The Women's Museum has produced a variety of travelling exhibits suitable for display at your school, library, or organization. These exhibits are highly informative and inspiring, and whether it be Women's History Month, or your organization wants to explore deeper into women's history, we have an exhibit for you!
Our exhibits range from exploring how refugee crises affect women globally to feminist waves in the 20th century, to the modern beauty industry and beyond. The information presented through these exhibits are invaluable, and will provide an educational experience for your organization!
Fees: $100.00/ a week (+$50 local delivery and set up fee). This price reflects the panels only, extra fees for artifacts.
San Diego County only!
For more information, please contact firstname.lastname@example.org.
TALKING THROUGH HER HAT: HATS AND THE WOMEN WHO WORE THEM
Is a hat a frivolous accessory or a necessity? Research of the history quickly indicates that hats have been both. Human beings sought protection from the elements; thus, hats had practical implications. However, they also were used for adornment, much like today. Hats have a long history as markers of status, occupation, and even political affiliation. Fashionistas and historians will have the opportunity to peruse San Diego’s most glamorous and extravagant hats through The Women’s Museum of California’s exhibit, "Talking Through Her Hat: Hats and the Women Who Wore Them". From decadent fascinators to traditional bucket hats, this historic collection will feature a rare view of hats from the museum’s collection and collectors in the community.
SHOULDERS TO STAND ON - REMEMBERING THE CHICANA ACTIVIST NARRATIVE
From roots of self-discovery, strong branches blossomed with Chicana literature, art, and activism. San Diego’s Latina women drew on the strength of ancestors and their own experiences to gain recognition for their contributions, accomplishments, and leadership potential. They struggled, organized, innovated, educated and inspired others in the community to set goals and achieve them. Meet the California women who turned aspiration into a movement. And explore the Chicana Movement of today’s generation in art, literature and activism.
Tears of War: The Many Faces of Refugee Women
Since the 1970s, San Diego has become home to almost 200,000 refugees from at least 30 war-torn nations where homes, livelihood, and family life were destroyed. Women refugees observed death and/or torture, fled their homes, experienced rape and terror, sought shelter, pleaded for asylum. In their new homes they adjusted to unfamiliar surroundings and society, living with their trauma, and surviving against all odds.
GIFTS OF OUR SISTER
What have we learned from the lives of Kumeyaay women, original inhabitants of San Diego County? From birthing rituals to puberty rites, the Kumeyaay mark their life’s milestones in unique ways. Explore their culture, learn about their clothes, food, tattoos, art, herbal remedies, songs, and stories. Understand what we have gained and what we have lost.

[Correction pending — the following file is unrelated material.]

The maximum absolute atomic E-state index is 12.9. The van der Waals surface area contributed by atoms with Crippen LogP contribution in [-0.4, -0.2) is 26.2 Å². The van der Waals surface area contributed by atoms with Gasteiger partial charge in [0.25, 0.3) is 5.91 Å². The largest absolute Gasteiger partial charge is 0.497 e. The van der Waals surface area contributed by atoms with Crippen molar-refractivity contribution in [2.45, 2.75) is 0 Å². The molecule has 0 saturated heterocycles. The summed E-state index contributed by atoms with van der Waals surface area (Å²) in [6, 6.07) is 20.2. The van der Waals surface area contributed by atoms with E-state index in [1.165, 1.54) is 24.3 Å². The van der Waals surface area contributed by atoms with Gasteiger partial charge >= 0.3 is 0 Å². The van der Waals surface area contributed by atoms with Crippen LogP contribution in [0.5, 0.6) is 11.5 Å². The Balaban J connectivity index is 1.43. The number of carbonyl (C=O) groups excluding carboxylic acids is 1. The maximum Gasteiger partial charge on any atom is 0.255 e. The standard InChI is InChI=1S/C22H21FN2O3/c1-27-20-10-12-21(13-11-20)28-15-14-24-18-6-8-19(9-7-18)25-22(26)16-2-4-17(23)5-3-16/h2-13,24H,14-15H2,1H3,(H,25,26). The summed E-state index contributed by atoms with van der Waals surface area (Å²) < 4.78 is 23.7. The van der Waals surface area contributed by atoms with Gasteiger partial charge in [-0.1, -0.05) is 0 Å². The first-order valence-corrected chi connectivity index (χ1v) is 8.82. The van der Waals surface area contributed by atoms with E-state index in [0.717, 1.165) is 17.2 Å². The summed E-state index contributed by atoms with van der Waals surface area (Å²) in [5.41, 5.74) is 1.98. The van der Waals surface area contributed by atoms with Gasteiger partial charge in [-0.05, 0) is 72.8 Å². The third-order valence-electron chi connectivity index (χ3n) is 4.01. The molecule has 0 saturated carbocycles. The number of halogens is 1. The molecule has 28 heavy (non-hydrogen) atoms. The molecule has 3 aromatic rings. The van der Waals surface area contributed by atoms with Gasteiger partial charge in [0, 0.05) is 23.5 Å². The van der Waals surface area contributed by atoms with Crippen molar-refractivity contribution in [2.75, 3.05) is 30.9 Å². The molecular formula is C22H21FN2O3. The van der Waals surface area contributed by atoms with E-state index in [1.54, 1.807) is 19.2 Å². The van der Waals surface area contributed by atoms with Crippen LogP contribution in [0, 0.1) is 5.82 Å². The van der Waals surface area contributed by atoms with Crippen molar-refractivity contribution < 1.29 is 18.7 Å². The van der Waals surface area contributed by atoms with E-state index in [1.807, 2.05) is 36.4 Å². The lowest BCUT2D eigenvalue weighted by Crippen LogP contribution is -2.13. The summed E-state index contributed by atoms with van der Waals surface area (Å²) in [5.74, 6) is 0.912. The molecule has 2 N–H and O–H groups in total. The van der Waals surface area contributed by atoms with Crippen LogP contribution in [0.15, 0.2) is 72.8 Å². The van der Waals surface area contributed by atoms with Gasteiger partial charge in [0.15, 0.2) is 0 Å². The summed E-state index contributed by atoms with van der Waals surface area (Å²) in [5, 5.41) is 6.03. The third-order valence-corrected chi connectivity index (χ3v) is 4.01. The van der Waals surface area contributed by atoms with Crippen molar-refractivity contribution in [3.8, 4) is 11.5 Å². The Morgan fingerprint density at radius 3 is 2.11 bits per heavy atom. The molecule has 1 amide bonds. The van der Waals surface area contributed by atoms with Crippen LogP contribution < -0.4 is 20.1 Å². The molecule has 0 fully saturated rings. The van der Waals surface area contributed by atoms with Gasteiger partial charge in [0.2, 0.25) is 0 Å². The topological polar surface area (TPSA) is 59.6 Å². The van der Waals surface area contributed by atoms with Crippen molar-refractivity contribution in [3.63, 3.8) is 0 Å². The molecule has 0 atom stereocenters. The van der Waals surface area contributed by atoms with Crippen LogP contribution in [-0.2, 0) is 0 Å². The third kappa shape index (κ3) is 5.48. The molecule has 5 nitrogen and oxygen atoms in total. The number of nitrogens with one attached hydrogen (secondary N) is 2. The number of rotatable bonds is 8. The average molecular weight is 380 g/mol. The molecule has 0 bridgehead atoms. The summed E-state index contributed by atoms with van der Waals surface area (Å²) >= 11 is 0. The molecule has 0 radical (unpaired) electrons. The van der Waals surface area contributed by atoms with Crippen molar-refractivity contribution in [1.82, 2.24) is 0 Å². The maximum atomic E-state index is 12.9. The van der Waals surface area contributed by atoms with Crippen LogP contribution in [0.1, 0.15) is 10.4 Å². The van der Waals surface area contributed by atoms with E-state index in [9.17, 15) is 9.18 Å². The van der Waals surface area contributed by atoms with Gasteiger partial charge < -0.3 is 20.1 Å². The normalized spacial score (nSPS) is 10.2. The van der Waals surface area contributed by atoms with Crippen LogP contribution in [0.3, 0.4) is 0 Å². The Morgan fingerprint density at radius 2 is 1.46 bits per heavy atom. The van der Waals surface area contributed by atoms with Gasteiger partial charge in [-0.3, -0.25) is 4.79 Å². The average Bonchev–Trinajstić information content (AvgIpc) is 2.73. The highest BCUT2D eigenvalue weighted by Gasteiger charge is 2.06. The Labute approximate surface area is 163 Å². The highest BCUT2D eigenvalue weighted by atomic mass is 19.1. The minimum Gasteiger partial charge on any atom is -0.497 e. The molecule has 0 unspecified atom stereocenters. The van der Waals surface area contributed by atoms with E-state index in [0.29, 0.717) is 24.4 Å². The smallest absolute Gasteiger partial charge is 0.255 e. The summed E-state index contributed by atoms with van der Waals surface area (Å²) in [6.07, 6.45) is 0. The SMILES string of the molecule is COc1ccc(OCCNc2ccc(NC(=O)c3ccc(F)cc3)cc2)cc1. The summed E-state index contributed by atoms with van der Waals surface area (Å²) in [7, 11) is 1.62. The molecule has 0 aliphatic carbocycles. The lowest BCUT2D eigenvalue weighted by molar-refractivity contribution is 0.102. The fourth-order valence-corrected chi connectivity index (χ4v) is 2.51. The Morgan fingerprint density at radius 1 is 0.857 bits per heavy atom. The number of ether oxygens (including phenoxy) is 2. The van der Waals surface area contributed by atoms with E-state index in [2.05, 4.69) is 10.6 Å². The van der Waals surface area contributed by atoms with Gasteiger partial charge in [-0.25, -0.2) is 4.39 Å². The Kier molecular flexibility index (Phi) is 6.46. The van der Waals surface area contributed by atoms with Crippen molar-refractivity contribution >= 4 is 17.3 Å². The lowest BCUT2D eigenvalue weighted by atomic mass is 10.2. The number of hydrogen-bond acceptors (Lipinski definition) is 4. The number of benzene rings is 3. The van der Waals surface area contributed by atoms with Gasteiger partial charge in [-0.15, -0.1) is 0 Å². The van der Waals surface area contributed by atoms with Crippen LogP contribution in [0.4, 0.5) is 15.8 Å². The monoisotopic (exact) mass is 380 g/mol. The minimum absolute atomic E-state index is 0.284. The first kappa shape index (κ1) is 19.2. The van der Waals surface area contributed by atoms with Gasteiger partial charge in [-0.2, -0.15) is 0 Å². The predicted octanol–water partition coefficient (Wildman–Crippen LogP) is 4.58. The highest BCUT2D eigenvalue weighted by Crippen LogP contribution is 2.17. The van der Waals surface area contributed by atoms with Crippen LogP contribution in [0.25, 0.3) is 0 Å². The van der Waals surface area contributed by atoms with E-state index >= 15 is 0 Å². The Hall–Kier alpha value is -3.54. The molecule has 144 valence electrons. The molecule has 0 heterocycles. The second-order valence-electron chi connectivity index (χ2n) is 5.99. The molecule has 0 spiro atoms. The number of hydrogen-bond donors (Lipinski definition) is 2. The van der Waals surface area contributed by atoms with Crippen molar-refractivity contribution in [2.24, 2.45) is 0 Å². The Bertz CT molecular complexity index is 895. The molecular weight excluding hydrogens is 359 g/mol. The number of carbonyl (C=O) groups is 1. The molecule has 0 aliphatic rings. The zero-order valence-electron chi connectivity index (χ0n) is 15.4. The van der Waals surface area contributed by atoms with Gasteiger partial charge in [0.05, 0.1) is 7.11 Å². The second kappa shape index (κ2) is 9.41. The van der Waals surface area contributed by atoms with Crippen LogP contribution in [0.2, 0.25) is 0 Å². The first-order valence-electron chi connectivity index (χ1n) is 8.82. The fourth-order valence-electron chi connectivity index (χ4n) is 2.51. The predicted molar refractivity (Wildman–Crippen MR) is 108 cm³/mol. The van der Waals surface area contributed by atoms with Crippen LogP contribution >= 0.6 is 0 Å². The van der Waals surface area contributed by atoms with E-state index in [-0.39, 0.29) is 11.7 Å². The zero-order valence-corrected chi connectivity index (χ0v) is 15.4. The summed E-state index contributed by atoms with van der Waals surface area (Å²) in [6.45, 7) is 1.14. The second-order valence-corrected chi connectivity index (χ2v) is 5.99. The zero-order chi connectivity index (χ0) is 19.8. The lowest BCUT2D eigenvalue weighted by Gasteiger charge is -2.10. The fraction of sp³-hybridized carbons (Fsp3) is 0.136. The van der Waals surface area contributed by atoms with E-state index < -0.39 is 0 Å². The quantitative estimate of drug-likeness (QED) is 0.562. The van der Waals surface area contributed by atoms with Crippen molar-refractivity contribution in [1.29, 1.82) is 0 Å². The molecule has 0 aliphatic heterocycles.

BEAUTIFUL, BRILLIANT, AND BRAVE : A CELEBRATION OF BLACK WOMEN
This exhibit celebrates the diverse beauty, brilliance and bravery of Black women throughout the world and highlights many local women that have made amazing contributions within their communities and professions. Our guest curator, Starla Lewis, is a longtime professor of Black History at Mesa Community College views the exhibit focus from a viewpoint well-honed after 25 years of study and teaching the topic within the social scope of American life.
ROCKIN' THE BOAT: WOMEN'S LIBERATION MOVEMENT OF THE 60'S AND 70'S
The second wave of feminism in the 1960s and 1970s, known as the Women's Liberation Movement, came fast on the heels of the Civil Rights Movement. This wave of activism in pursuit of women's rights encompassed a wide range of issues: sexuality, family, workplace, and reproductive rights as well as social, political, economic, and legal inequalities. Rights that most women take for granted today were hard fought--by women, for women. In this exhibit, we salute and honor those tenacious women who carried the torch for equality, justice, and freedom.
Rockin' the Political Boat: Women of the Second Wave
Political inequality had important personal ramifications for issues of sexuality, birth control and abortion, and for roles in marriage, housework and childcare. Convinced that gender discrimination could not be defeated without political organization, Second-Wave feminists of the 60s and 70s challenged society to accept their participation on a public, political level. In the summer of 1966, the National Organization for Women (NOW) was launched. Members lobbied Congress for pro-equality laws and battled workplace discrimination in the courts. They publicized issues like rape and domestic violence and reached out to other women to both expand the movement and raise awareness of how feminism could help them. Follow the wave in our third installation in our “Rocking the Boat” series.
ART ROCKS THE BOAT
During the resurgence of the larger women's movement in the 1960s and 70s, women artists, writers, choreographers, actors, filmmakers and playwrights sought to create a new dialogue between the viewer and their art through the inclusion of women's perspective. Art was no longer merely an object for aesthetic admiration, but could also incite the viewer to question the social and political. Please join us in our historical exploration of Women's Liberation and how women used their art to push at the boundaries of the possible.
BEHIND THE GLAMOUR: THE WOMEN WHO BUILT THE INDUSTRY 1920 - 1940
The glamour of Hollywood in the early part of the 20th Century became available to the modern women of the 20s and 30s thanks to the business brilliance of a handful of pioneering women. Well-known names of Estée Lauder and Helena Rubenstein are still industry giants today.